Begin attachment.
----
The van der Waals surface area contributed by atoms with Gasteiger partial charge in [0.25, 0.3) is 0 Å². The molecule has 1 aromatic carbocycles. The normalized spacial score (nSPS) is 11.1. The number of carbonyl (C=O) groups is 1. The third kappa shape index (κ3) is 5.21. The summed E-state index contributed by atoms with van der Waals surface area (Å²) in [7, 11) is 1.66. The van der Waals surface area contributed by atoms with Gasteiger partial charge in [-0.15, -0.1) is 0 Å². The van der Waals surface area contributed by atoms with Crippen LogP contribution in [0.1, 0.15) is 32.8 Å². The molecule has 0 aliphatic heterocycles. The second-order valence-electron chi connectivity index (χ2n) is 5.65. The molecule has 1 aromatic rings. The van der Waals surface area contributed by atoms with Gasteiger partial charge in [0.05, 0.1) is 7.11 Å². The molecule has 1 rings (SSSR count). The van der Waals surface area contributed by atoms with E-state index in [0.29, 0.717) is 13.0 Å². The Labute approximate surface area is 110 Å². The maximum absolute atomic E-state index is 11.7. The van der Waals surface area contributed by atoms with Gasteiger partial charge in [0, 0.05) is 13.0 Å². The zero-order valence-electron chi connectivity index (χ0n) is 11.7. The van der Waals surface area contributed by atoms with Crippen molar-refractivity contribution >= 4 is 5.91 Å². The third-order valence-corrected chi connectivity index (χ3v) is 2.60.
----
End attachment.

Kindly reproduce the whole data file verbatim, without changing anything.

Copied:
The van der Waals surface area contributed by atoms with Gasteiger partial charge in [0.25, 0.3) is 0 Å². The molecule has 1 aromatic carbocycles. The normalized spacial score (nSPS) is 11.1. The number of carbonyl (C=O) groups is 1. The third kappa shape index (κ3) is 5.21. The summed E-state index contributed by atoms with van der Waals surface area (Å²) in [7, 11) is 1.66. The van der Waals surface area contributed by atoms with Gasteiger partial charge in [-0.15, -0.1) is 0 Å². The van der Waals surface area contributed by atoms with Crippen LogP contribution in [0.1, 0.15) is 32.8 Å². The molecule has 0 aliphatic heterocycles. The second-order valence-electron chi connectivity index (χ2n) is 5.65. The molecule has 1 aromatic rings. The van der Waals surface area contributed by atoms with Gasteiger partial charge in [0.05, 0.1) is 7.11 Å². The molecule has 1 rings (SSSR count). The van der Waals surface area contributed by atoms with E-state index in [0.29, 0.717) is 13.0 Å². The Labute approximate surface area is 110 Å². The maximum absolute atomic E-state index is 11.7. The van der Waals surface area contributed by atoms with Gasteiger partial charge in [0, 0.05) is 13.0 Å². The zero-order valence-electron chi connectivity index (χ0n) is 11.7. The van der Waals surface area contributed by atoms with Crippen molar-refractivity contribution >= 4 is 5.91 Å². The third-order valence-corrected chi connectivity index (χ3v) is 2.60.